Shared from the 3/19/2020 Houston Chronicle eEdition

Trump approves $100B aid package

Relief measure includes free testing and paid sick leave

Al Drago / Bloomberg

Senate Majority Leader Mitch McConnell said the Senate is working on “a far bolder package” as legislators weigh a bailout aimed to jolt the economy.

WASHINGTON — Free corona-virus testing is coming to Texas, along with a big boost in Medicaid funding, unemployment insurance for those without work during the pandemic and paid sick leave for up to 3 million Texans.

President Donald Trump on Wednesday signed a $104 billion relief package aimed at curbing the spread of the virus and slowing its havoc on the economy after it easily cleared the Senate on a 90-8 vote. The House of Representatives passed the measure over the weekend. Both Texas senators and all but six members of Congress from Texas — all Republicans — voted for the legislation, which was the result of lengthy negotiations between House Speaker Nancy Pelosi and the White House.

While lawmakers say the aid is urgently needed — and has been for days as it lingered in Congress — they also agree it doesn't go nearly far enough, with many pointing to the paid sick leave provision that omits much of the workforce, among other things.

Lawmakers are now crafting an economic stimulus package that could cost up to $1 trillion. The Trump administration and many in Congress are calling for it to include a stipend from the federal government paid directly to some Americans.

“I think we already are on a war footing, and we’ve got to beat this virus,” U.S. Sen. John Cornyn said. “I just think this is an extraordinary emergency, and we ought to consider everything that would solve the problem, including things I wouldn't ordinarily agree to doing.”

The bill that passed Congress on Wednesday expands family leave, provides meals for the elderly and children, waives work-search requirements for unemployment benefits and more. It also increases the federal matching rate for Medicaid, which could send an extra $2.5 billion to Texas alone, if left in place through the end of the year, according to estimates by the left-leaning Center on Budget and Policy Priorities.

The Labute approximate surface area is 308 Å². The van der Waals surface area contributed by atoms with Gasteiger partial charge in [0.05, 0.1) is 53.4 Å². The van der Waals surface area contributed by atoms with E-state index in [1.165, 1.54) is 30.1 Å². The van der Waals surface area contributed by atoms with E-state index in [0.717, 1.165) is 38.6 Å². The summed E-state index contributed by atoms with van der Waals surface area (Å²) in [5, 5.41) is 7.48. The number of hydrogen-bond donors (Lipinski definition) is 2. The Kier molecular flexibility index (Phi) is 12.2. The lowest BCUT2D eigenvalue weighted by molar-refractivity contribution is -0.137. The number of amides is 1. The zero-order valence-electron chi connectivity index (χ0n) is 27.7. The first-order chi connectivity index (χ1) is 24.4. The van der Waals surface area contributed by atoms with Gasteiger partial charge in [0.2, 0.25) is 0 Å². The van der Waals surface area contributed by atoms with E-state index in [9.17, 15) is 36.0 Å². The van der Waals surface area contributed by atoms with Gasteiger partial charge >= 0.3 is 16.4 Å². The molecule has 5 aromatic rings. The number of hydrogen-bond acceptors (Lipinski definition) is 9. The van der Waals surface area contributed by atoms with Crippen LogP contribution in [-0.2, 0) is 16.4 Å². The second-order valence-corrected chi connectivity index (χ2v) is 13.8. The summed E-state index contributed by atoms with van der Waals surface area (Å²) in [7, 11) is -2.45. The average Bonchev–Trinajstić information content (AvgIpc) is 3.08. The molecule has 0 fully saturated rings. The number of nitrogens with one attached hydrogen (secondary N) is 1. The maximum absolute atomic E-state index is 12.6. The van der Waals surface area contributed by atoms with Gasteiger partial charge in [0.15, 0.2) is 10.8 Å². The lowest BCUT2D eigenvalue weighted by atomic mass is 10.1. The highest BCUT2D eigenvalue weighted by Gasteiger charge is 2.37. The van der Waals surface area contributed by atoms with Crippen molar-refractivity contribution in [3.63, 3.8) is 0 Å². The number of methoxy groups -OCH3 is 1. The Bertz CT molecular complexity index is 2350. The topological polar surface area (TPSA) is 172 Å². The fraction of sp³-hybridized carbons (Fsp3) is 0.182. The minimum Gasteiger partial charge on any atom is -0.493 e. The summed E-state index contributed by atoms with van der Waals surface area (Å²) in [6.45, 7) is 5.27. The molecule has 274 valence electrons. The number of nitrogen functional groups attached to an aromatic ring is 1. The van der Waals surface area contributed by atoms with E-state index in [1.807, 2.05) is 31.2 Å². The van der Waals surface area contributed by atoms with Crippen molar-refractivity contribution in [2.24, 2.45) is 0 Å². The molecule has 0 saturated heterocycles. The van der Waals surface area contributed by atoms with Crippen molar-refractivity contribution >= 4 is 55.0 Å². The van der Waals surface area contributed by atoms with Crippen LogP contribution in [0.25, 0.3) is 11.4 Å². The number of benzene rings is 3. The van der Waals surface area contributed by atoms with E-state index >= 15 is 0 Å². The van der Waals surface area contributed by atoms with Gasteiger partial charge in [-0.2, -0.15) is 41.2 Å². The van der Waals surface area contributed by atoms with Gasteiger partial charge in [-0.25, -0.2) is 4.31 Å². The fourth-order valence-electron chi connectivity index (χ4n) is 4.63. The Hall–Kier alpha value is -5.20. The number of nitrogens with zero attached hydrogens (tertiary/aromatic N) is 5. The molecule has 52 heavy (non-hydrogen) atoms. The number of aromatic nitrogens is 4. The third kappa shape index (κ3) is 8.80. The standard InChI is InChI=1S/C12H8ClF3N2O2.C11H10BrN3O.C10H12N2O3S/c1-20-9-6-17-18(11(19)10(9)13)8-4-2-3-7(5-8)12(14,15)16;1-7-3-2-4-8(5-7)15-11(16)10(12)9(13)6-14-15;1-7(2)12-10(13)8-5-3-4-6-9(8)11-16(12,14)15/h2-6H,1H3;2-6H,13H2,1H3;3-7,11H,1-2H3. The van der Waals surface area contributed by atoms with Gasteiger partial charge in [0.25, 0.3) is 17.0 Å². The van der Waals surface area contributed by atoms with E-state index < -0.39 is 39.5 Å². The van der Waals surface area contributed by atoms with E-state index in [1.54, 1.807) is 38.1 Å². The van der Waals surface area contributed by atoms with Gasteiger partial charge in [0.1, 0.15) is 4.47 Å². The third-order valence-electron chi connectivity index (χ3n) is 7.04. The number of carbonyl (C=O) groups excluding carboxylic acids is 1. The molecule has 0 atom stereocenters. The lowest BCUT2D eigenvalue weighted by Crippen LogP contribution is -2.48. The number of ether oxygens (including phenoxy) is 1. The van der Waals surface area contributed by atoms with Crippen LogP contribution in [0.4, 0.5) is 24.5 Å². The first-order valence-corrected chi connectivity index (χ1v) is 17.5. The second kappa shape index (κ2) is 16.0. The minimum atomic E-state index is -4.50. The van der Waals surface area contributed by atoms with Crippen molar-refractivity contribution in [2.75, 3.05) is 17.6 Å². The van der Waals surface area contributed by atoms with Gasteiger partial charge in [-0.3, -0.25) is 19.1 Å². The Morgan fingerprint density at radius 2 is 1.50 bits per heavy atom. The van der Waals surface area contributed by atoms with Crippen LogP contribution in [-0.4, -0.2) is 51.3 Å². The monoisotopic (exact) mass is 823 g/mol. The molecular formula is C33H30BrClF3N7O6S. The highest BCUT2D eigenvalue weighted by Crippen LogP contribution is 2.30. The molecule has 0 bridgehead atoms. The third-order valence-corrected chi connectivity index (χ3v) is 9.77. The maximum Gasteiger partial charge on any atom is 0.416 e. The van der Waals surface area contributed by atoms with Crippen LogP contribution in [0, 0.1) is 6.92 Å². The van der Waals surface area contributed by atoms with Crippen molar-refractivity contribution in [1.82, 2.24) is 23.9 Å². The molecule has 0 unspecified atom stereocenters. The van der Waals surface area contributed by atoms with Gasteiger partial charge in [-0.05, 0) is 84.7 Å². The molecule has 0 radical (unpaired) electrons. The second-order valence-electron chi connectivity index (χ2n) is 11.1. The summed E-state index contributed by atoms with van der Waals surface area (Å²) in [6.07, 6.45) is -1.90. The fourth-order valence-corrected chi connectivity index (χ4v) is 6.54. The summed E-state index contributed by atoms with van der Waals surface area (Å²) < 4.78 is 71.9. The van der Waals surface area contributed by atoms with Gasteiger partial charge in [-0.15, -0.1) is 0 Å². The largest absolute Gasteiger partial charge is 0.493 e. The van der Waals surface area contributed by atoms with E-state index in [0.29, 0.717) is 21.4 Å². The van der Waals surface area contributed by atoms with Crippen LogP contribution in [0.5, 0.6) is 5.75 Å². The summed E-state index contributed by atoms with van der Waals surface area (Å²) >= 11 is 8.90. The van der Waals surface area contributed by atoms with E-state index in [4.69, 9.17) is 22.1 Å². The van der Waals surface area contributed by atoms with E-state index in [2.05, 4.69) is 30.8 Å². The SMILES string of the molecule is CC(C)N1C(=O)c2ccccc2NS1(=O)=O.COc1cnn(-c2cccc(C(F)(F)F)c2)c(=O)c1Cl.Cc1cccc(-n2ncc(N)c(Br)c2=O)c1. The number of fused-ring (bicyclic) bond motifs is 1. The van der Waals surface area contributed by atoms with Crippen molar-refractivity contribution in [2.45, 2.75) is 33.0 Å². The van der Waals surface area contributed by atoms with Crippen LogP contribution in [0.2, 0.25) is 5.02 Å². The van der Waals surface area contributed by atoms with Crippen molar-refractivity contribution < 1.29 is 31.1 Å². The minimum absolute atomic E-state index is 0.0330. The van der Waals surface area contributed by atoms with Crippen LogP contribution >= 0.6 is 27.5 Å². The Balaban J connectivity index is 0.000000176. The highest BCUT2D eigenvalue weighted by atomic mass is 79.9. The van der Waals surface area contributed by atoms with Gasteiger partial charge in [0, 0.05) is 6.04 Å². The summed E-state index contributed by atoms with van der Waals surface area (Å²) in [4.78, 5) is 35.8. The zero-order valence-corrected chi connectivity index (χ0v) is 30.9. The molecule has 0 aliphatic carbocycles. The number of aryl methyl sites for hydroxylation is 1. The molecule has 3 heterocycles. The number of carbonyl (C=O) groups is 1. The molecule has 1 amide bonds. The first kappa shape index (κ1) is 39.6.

It offers free COVID-19 testing for all Americans, though testing still remains unavailable to many. Cornyn said he expects that to change soon.

“The number of testing kits available is going to dramatically increase very quickly — like by the end of this week, because there’s an ‘all hands on deck’ moment here in terms of producing testing,” he said.

Lawmakers are describing it as the second of three steps Congress is taking in combating the virus, though more action could follow. The first was an $8.3 billion bill that Trump signed earlier this month to reimburse states for costs — such as caring for and quarantining patients from cruise ships at military facilities in San Antonio — and jumpstart work on vaccines.

Next up is the stimulus package, which could include bailouts for industries, including airlines and oil and gas.